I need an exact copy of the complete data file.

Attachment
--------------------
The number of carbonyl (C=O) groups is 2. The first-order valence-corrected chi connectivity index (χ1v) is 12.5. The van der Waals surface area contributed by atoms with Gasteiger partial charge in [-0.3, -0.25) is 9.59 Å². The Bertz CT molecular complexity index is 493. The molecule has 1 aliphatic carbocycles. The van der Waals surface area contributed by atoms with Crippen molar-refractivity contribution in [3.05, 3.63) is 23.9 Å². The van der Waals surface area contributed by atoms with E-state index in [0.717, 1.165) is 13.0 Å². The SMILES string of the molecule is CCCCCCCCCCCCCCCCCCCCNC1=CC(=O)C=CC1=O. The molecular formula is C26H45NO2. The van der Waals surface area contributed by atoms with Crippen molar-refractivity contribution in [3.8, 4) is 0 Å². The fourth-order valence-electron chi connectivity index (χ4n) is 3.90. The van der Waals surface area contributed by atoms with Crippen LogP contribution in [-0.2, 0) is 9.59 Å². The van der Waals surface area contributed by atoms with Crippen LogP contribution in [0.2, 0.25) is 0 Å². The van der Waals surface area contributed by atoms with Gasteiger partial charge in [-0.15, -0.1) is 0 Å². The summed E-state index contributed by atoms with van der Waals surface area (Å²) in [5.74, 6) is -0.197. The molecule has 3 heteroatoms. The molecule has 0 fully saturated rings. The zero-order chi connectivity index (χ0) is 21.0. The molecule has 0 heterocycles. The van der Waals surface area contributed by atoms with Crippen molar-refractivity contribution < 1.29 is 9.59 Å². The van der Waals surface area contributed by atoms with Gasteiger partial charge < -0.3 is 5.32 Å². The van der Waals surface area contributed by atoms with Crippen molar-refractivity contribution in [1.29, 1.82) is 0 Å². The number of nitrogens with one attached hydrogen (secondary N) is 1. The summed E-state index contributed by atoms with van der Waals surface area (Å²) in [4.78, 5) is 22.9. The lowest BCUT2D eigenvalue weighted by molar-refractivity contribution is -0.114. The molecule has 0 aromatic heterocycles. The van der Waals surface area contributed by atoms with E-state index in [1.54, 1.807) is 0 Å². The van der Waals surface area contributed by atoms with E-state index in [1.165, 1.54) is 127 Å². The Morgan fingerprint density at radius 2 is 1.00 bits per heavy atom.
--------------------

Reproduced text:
The number of carbonyl (C=O) groups is 2. The first-order valence-corrected chi connectivity index (χ1v) is 12.5. The van der Waals surface area contributed by atoms with Gasteiger partial charge in [-0.3, -0.25) is 9.59 Å². The Bertz CT molecular complexity index is 493. The molecule has 1 aliphatic carbocycles. The van der Waals surface area contributed by atoms with Crippen molar-refractivity contribution in [3.05, 3.63) is 23.9 Å². The van der Waals surface area contributed by atoms with E-state index in [0.717, 1.165) is 13.0 Å². The SMILES string of the molecule is CCCCCCCCCCCCCCCCCCCCNC1=CC(=O)C=CC1=O. The molecular formula is C26H45NO2. The van der Waals surface area contributed by atoms with Crippen molar-refractivity contribution in [3.8, 4) is 0 Å². The fourth-order valence-electron chi connectivity index (χ4n) is 3.90. The van der Waals surface area contributed by atoms with Crippen LogP contribution in [-0.2, 0) is 9.59 Å². The van der Waals surface area contributed by atoms with Crippen LogP contribution in [0.2, 0.25) is 0 Å². The van der Waals surface area contributed by atoms with Gasteiger partial charge in [-0.15, -0.1) is 0 Å². The summed E-state index contributed by atoms with van der Waals surface area (Å²) in [5.74, 6) is -0.197. The molecule has 3 heteroatoms. The molecule has 0 fully saturated rings. The zero-order chi connectivity index (χ0) is 21.0. The molecule has 0 heterocycles. The van der Waals surface area contributed by atoms with Crippen molar-refractivity contribution < 1.29 is 9.59 Å². The van der Waals surface area contributed by atoms with Gasteiger partial charge < -0.3 is 5.32 Å². The van der Waals surface area contributed by atoms with Crippen molar-refractivity contribution in [1.29, 1.82) is 0 Å². The number of nitrogens with one attached hydrogen (secondary N) is 1. The summed E-state index contributed by atoms with van der Waals surface area (Å²) in [4.78, 5) is 22.9. The lowest BCUT2D eigenvalue weighted by molar-refractivity contribution is -0.114. The molecule has 0 aromatic heterocycles. The van der Waals surface area contributed by atoms with E-state index in [1.54, 1.807) is 0 Å². The van der Waals surface area contributed by atoms with E-state index in [1.165, 1.54) is 127 Å². The Morgan fingerprint density at radius 2 is 1.00 bits per heavy atom.